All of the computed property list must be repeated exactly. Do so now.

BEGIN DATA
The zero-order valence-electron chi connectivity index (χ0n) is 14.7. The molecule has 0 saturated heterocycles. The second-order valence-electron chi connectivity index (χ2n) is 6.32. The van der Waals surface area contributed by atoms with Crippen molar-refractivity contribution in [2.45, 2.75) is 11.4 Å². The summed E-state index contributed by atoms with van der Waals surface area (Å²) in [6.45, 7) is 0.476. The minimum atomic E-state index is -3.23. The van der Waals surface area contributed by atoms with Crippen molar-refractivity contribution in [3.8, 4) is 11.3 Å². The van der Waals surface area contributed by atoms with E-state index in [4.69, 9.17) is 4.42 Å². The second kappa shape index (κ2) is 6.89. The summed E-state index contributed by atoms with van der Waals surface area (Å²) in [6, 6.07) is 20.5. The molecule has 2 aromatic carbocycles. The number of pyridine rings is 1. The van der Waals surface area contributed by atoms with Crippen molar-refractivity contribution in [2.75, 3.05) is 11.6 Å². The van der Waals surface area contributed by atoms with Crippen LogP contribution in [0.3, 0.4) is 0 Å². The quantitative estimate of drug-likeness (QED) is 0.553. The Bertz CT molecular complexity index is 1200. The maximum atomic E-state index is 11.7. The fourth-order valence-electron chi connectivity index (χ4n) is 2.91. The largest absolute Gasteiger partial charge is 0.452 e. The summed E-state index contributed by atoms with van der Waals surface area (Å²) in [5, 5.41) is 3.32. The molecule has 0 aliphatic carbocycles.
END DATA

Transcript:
The zero-order valence-electron chi connectivity index (χ0n) is 14.7. The molecule has 0 saturated heterocycles. The second-order valence-electron chi connectivity index (χ2n) is 6.32. The van der Waals surface area contributed by atoms with Crippen molar-refractivity contribution in [2.45, 2.75) is 11.4 Å². The summed E-state index contributed by atoms with van der Waals surface area (Å²) in [6.45, 7) is 0.476. The minimum atomic E-state index is -3.23. The van der Waals surface area contributed by atoms with Crippen molar-refractivity contribution in [3.8, 4) is 11.3 Å². The van der Waals surface area contributed by atoms with E-state index in [4.69, 9.17) is 4.42 Å². The second kappa shape index (κ2) is 6.89. The summed E-state index contributed by atoms with van der Waals surface area (Å²) in [6, 6.07) is 20.5. The molecule has 2 aromatic carbocycles. The number of pyridine rings is 1. The van der Waals surface area contributed by atoms with Crippen molar-refractivity contribution in [2.75, 3.05) is 11.6 Å². The van der Waals surface area contributed by atoms with Crippen LogP contribution in [0.3, 0.4) is 0 Å². The quantitative estimate of drug-likeness (QED) is 0.553. The Bertz CT molecular complexity index is 1200. The maximum atomic E-state index is 11.7. The fourth-order valence-electron chi connectivity index (χ4n) is 2.91. The largest absolute Gasteiger partial charge is 0.452 e. The summed E-state index contributed by atoms with van der Waals surface area (Å²) in [5, 5.41) is 3.32. The molecule has 0 aliphatic carbocycles.